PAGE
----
What Happens To Your Body If You Swallow A Cherry Pit

Cherries are a tasty summer fruit that contain a variety of essential vitamins and minerals. Like plums and apricots, cherries are a type of fleshy stone fruit (via Healthline). Stone fruits contain seeds in the center of the fruit, which is enclosed by a hard pit, also known as a stone. These pits contain amygdalin — a chemical that your body converts into hydrogen cyanide when consumed. Hydrogen cyanide is a toxic compound that can deprive your body of oxygen and damage your vital organs.

While cherry pits are supposed to be spit out, they are sometimes swallowed by accident, especially by children. Despite containing potentially toxic properties, however, swallowing a cherry pit is unlikely to cause any harm (via LiveStrong). As it turns out, swallowing cherry pits whole generally does not lead to cyanide toxicity. That's because they're indigestible, which means that they'll pass through your intestines without ever breaking down. Swallowing cherry pits is more of a choking hazard than anything else.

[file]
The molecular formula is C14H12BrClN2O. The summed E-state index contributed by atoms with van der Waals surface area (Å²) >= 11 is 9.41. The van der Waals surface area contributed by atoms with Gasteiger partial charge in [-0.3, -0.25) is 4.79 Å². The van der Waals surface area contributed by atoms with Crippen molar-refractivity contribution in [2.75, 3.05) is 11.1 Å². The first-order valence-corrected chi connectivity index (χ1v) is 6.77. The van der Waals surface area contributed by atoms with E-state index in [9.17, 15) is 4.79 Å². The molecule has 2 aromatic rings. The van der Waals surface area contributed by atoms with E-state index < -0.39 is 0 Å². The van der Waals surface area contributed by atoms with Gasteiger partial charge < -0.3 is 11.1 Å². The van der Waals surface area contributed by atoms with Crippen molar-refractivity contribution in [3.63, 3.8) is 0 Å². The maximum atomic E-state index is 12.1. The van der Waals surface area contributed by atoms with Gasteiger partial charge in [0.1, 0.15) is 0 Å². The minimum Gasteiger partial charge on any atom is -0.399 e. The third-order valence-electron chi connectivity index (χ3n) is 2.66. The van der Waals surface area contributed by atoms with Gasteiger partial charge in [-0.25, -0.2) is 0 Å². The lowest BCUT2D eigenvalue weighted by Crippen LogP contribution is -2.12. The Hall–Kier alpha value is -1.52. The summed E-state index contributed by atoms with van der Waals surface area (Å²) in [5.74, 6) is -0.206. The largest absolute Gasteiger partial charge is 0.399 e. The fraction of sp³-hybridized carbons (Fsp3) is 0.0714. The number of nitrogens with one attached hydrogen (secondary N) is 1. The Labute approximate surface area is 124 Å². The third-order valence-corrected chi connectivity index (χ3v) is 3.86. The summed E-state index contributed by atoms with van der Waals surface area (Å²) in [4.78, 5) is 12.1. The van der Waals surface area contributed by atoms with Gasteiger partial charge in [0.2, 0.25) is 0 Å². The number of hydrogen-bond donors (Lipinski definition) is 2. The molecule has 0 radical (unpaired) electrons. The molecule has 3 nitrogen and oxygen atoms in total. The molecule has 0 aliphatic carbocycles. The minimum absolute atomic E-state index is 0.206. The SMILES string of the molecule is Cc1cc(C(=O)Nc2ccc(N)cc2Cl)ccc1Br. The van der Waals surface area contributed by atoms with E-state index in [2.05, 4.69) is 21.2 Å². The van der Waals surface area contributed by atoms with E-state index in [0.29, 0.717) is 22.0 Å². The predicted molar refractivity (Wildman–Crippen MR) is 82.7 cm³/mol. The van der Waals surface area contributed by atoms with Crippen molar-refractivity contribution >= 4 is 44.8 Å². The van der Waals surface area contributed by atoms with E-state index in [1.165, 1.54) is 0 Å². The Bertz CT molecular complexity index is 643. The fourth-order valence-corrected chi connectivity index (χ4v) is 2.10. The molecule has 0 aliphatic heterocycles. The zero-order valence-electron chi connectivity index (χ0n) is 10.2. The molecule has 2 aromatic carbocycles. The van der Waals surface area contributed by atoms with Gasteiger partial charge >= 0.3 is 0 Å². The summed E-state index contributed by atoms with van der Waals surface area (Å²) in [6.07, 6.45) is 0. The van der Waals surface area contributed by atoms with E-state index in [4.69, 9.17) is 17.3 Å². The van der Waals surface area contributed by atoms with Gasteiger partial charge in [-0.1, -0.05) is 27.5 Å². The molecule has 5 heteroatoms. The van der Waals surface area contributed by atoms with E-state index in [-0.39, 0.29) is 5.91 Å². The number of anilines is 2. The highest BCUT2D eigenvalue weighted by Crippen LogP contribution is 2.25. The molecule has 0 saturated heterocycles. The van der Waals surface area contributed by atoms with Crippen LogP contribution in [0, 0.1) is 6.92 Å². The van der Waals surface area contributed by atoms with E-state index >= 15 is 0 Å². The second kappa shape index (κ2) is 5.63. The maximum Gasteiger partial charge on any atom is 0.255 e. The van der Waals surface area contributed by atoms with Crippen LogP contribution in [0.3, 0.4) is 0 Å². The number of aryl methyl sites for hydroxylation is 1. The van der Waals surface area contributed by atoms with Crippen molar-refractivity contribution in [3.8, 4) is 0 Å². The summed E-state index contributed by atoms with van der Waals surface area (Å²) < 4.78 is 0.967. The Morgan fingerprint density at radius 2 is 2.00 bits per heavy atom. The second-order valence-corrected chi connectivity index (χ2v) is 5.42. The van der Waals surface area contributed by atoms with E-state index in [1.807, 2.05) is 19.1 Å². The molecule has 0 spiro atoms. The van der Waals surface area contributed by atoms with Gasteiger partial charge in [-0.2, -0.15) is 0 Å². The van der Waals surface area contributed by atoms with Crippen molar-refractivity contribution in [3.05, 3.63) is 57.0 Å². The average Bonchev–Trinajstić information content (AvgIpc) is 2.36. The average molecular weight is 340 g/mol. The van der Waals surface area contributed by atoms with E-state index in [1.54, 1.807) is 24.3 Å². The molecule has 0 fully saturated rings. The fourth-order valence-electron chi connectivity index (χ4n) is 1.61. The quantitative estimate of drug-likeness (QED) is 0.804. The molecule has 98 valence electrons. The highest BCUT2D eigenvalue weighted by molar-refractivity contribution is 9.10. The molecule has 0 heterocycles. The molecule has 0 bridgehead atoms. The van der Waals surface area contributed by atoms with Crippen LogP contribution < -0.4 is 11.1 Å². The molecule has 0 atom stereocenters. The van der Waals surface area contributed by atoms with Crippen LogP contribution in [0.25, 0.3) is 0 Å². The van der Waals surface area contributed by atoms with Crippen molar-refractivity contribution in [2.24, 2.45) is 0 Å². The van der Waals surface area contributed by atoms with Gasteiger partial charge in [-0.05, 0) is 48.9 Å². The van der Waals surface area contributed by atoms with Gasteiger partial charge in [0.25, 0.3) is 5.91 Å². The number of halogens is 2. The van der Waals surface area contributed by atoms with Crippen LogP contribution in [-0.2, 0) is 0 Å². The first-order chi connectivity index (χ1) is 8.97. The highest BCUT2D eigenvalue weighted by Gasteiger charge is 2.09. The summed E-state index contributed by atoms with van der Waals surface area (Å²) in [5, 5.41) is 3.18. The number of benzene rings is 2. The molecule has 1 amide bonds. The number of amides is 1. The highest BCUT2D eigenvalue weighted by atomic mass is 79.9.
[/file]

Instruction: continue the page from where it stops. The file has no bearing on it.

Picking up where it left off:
Are cherry pits poisonous?

Swallowing a cherry pit whole is one thing, but chewing a cherry pit is a different story. For example, red cherry pits contain 3.9 grams of amygdalin per gram of fruit. Depending on the type of pit eaten, this can produce anywhere from 0.01 to 1.1 milligrams of hydrogen cyanide inside your body (via Heathline). You may be at risk for cyanide toxicity if 0.2 to 1.6 milligrams of hydrogen cyanide per pound of body weight is present in the body. Using the red cherry pit example, chewing and swallowing anywhere from seven to nine pits can pose potential harm. 

Although cyanide poisoning from cherry pits is rare, it usually occurs in children and can be dangerous or even life-threatening. While the exact effects of cyanide poisoning depend on the amount that's ingested, symptoms that indicate a potentially dangerous amount of hydrogen cyanide has built up in the body, include headache, nausea, difficulty breathing, seizures, and convulsions. If your child has accidentally chewed and swallowed multiple cherry pits and you start to see symptoms develop, you will want to seek immediate medical attention.